…… houses the cathedral…..

…….and was declared a UNESCO World Heritage site in 1999.

Thinking of spending another night in Cala Salada we left San Antonio on 6th Oct but, unfortunately, the waves and swell thought differently! Cala Salada was untenable so we decided that we would return to San Antonio – but first we went to look at the eastern anchorage [Éstancia des Dins] on Isla Conejera [“Rabbit’s burrow”], the largest of the three islands which lie at the far west end of San Antonio bay. The island has been claimed as the birthplace of Hannibal – which isn’t totally impossible as the Carthaginians were there at the time.

A beautiful, quiet anchorage, but without prior permission it is not possible to go ashore. I had hoped to see the protected green lizard there but having seen the signs prohibiting access I thought I would not get the opportunity. Considered “near threatened” due to its total area of occurrence being only Ibiza and Formentera the Ibiza Wall lizard is, however, more prolific on the two islands than I had thought….and here he, or she, is….

The protected Ibiza Wall Lizard

We also wanted to visit Formentera and a weather window for both the sail there and back and a few nights at anchor presented itself on 8th October. When I say “sail” I do of course mean mainly motor but it was nice to see the more mountainous coastline and the islands off the west coast. Most famous of these islands is Isla Vedra……

“Coriander” passing “Bali Ha’i”

Did you recognise it? Well, I am not sure I would have done. “South Pacific” was one of my favourite films as a child and one of the things which pre-empted my wanderlust. Steve told us that Cala Portinatx had also been used in the film and that a rope way along the cliffs had still been there when he visited as a boy.

Whilst I had a bit of trouble seeing the island as Bali Ha’i, much to Mike’s consternation I had fun singing “I’m gonna wash that man right outa my hair”, “There is nothing; like a dame” and, of course, “Happy Talk” as we passed by!

Formentera has only one port – Puerta de Sabina” which is in constant use by fast ferries and dodging these is part of the game when sailing to the island. You have to dodge them as they give no indication of intending to dodge you!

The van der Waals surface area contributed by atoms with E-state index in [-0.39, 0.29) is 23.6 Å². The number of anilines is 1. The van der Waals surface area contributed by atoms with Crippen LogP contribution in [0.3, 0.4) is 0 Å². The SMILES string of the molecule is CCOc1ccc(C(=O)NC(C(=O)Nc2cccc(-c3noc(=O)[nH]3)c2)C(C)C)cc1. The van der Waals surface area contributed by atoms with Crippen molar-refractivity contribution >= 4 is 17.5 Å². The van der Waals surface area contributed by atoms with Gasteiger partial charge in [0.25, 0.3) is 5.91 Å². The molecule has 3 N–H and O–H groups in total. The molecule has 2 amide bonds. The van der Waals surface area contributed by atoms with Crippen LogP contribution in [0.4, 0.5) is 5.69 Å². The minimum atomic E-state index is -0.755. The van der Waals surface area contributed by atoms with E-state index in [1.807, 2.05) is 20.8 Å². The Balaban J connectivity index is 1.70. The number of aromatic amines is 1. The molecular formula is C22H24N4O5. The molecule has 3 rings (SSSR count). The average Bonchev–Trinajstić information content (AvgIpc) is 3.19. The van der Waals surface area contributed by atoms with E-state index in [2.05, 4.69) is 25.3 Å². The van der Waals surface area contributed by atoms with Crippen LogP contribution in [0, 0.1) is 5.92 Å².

Anyway we made it safely and anchored just off the beach. In summer the area is carefully patrolled by “Poseidonia” and we fully expected to have to pick up one of their mooring balls – but it seems they take them in at the end of Sept. Poseidonia is a government initiative to protect the sea grass from which it takes its name. The grass is vital to the ecology of the Balearic Islands. It has a huge impact on water clarity and the “health” of the beaches and the sea.

Ashore at Puerto de Sabina we found little to recommend the small town. There were a couple of bars/cafes and several car/moped/bicycle hire outlets. Clearly most people arrive by ferry, rent their vehicle of choice and leave for their chosen beach – often just staying one day before returning to Ibiza town.

On the inland side of the town are two lagoons where shallow draught boats moor….

….and a rather interesting wind vane decorates the main street.

We spent a rather rolly night there before moving round to the other side of the islands for two nights sheltered under the cliffs in the very calm, clear waters of Calo Rocó des Mares – but watch out for the jellies!

“Owl and Pussycat” and “Coriander” safely at anchor

Sant Augustin, the nearby village, had a couple of quite well stocked shops for provisioning as well as a very pleasant bar. It has a small landing quay where fishermen haul their boats…

….and this doubled as a very handy dinghy dock – though whether this is allowed in high season I am not sure. Reputedly there can be well over fifty boats anchored off at any one time and if they all dinghy ashore I can see a real scramble ensuing as well as some rather pissed off fishermen.

Original capstan…..Sant Augustin

Leaving Steve and Gill to enjoy the peace and tranquillity, Mike and I decided to walk to San Fransisco Javier, the “capital”. The walk took us past a number of olive groves and we saw how harvesting is aided by a petrol powered tree shaker based on the garden multi tool – a vibrating pole which the operator clips to the trunk. I really must learn to ask permission to take photos – either that or just be rude and go for it!

Rather less animated than the olive pickers was this statue….

…. which I think was there to denote the entrance to a farm rather than scare people away though, with those eyes I think a bit of both was the result.

Apparently this C18 church at the centre of San Francisco Javier was once fortified….

It stands in the main square from where several pedestrianised streets fan along which numerous restaurants can be found.

Love that tree

The following day we returned to San Antonio where, on 12th Oct, we said goodbye to Steve and Gill to make our way to our over wintering marina in Valencia. You will be hearing more about this soon.

We really loved Ibiza and Formentera – more so than Menorca and Mallorca though, as earlier blog posts have shown, they too are worth vising. Well they must be, some cruisers spend a whole season, or two, in the Balearics. After all, there is good provisioning, adequate chandlers, good quality marinas [at a price] and pleasant anchorages. But, we are not sure we would enjoy it in high season. We found some of the anchorages tight with only ourselves or one or two other boats in them. It looks like, until we return to the Caribbean/Central America/Pacific, crowded anchorages during the summer are going to be the norm. But things aren’t exactly bad if that is the only worry we have!

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Nov 27